Francesco Villamena’s engraving Cieco da rimedis per i calli follows a genre depicting street criers and itinerant traders that became popular in Italy in the 1580s. The artist Annibale Carracci (1560–1609) produced a series of approximately 75 individual drawings of the street vendors of Bologna. All but one of these drawings is lost, but they are known to us through their engraved equivalents by Simon Guillain (1618–58) which were printed in 1646. The series is known as the ‘trades of Bologna’ (Arti di Bologna) and in plate 55 of this set, there is a blind man with a remedy for corns.
Possibly Carracci saw this individual and drew him from life in Bologna. Yet Villamena was located at Rome and it is uncertain whether he based his engraving on the Carracci drawing or on a real person. In this engraving is evidence that it was possible for both the subject himself, and through the vehicle of the press, for imagery to travel.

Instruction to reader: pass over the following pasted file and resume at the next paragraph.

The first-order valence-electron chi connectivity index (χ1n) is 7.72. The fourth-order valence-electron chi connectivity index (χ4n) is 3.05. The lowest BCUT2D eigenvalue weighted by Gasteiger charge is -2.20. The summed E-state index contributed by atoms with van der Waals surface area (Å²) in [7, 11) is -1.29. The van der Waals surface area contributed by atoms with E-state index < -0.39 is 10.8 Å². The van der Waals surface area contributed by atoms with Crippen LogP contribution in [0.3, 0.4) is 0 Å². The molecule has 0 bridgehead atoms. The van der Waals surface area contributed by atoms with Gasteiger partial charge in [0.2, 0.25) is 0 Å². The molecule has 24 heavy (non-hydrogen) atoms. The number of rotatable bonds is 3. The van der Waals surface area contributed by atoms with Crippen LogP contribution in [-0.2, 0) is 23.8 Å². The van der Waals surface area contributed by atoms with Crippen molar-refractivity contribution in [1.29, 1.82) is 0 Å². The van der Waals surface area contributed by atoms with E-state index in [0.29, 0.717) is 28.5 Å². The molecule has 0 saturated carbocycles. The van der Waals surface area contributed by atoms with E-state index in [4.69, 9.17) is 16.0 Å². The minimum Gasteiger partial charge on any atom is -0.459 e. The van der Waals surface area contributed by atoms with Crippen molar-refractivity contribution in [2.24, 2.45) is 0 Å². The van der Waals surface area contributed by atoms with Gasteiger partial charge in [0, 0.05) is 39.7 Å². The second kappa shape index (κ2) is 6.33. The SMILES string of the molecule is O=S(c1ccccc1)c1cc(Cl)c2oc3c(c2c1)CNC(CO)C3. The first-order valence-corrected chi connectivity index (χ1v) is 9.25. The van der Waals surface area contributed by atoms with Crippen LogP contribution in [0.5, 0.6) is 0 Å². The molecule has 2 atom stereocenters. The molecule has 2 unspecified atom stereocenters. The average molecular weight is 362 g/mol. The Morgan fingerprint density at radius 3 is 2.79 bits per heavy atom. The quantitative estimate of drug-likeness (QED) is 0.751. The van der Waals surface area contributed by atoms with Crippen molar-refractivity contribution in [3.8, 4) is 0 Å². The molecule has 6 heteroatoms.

Villamena’s figure is recognisably blind from the cane he carries and the blank appearance of his eyes. From the attention given to the great rends and repairs of his tattered attire, we also know that he is poor. Villamena locates the blind man as a traveller on a dirt road, which is unlike the Carracci image as there is no architecture, and no suggestion of a city. There are further differences between the two images: particularly their tone and in Villamena’s engraving, the addition of the inscription under the image. Tobia Rosolin has potential to take advantage of his audience, for he is selling a dubious medical remedy. As such, the engraving is an example of medical charlatanism or the practice of medicine without training or licensing. Rosolin was one of many roaming peddlers without a permanent business and therefore not far removed from a vagrant beggar. He was nevertheless proactive to earn money from gullible customers, and with much foot traffic inferred by the image, it would not seem surprising if the need for corn removal were high.
Kerrianne Stone, University of Melbourne